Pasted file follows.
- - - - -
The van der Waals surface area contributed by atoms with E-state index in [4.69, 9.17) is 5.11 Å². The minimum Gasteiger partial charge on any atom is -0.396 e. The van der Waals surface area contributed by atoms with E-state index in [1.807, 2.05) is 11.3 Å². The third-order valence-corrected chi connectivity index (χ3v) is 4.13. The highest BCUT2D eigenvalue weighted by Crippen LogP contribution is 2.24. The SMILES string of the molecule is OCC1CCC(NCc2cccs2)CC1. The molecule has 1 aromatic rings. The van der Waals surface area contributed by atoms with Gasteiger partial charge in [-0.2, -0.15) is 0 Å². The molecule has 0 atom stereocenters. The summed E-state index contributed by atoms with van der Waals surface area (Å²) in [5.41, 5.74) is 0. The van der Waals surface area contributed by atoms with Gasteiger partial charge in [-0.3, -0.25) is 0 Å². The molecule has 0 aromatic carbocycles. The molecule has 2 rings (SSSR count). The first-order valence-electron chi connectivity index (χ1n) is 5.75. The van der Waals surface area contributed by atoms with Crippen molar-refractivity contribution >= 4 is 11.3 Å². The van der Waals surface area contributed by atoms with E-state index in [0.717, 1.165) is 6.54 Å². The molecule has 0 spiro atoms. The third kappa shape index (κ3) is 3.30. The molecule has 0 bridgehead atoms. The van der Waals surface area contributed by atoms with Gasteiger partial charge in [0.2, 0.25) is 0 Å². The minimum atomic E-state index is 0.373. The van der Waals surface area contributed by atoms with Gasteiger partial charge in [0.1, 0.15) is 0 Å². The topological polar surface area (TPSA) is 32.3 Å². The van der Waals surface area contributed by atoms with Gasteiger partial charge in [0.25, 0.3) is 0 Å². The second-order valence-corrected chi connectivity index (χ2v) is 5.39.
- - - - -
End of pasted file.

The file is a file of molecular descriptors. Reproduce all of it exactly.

The van der Waals surface area contributed by atoms with E-state index in [4.69, 9.17) is 5.11 Å². The minimum Gasteiger partial charge on any atom is -0.396 e. The van der Waals surface area contributed by atoms with E-state index in [1.807, 2.05) is 11.3 Å². The third-order valence-corrected chi connectivity index (χ3v) is 4.13. The highest BCUT2D eigenvalue weighted by Crippen LogP contribution is 2.24. The SMILES string of the molecule is OCC1CCC(NCc2cccs2)CC1. The molecule has 1 aromatic rings. The van der Waals surface area contributed by atoms with Gasteiger partial charge in [-0.2, -0.15) is 0 Å². The molecule has 0 atom stereocenters. The summed E-state index contributed by atoms with van der Waals surface area (Å²) in [5.41, 5.74) is 0. The van der Waals surface area contributed by atoms with Gasteiger partial charge in [-0.3, -0.25) is 0 Å². The molecule has 0 aromatic carbocycles. The molecule has 2 rings (SSSR count). The first-order valence-electron chi connectivity index (χ1n) is 5.75. The van der Waals surface area contributed by atoms with Crippen molar-refractivity contribution >= 4 is 11.3 Å². The van der Waals surface area contributed by atoms with E-state index in [0.717, 1.165) is 6.54 Å². The molecule has 0 spiro atoms. The third kappa shape index (κ3) is 3.30. The molecule has 0 bridgehead atoms. The van der Waals surface area contributed by atoms with Gasteiger partial charge in [0.2, 0.25) is 0 Å². The minimum atomic E-state index is 0.373. The van der Waals surface area contributed by atoms with Gasteiger partial charge in [0.1, 0.15) is 0 Å². The topological polar surface area (TPSA) is 32.3 Å². The van der Waals surface area contributed by atoms with Gasteiger partial charge in [0.25, 0.3) is 0 Å². The second-order valence-corrected chi connectivity index (χ2v) is 5.39.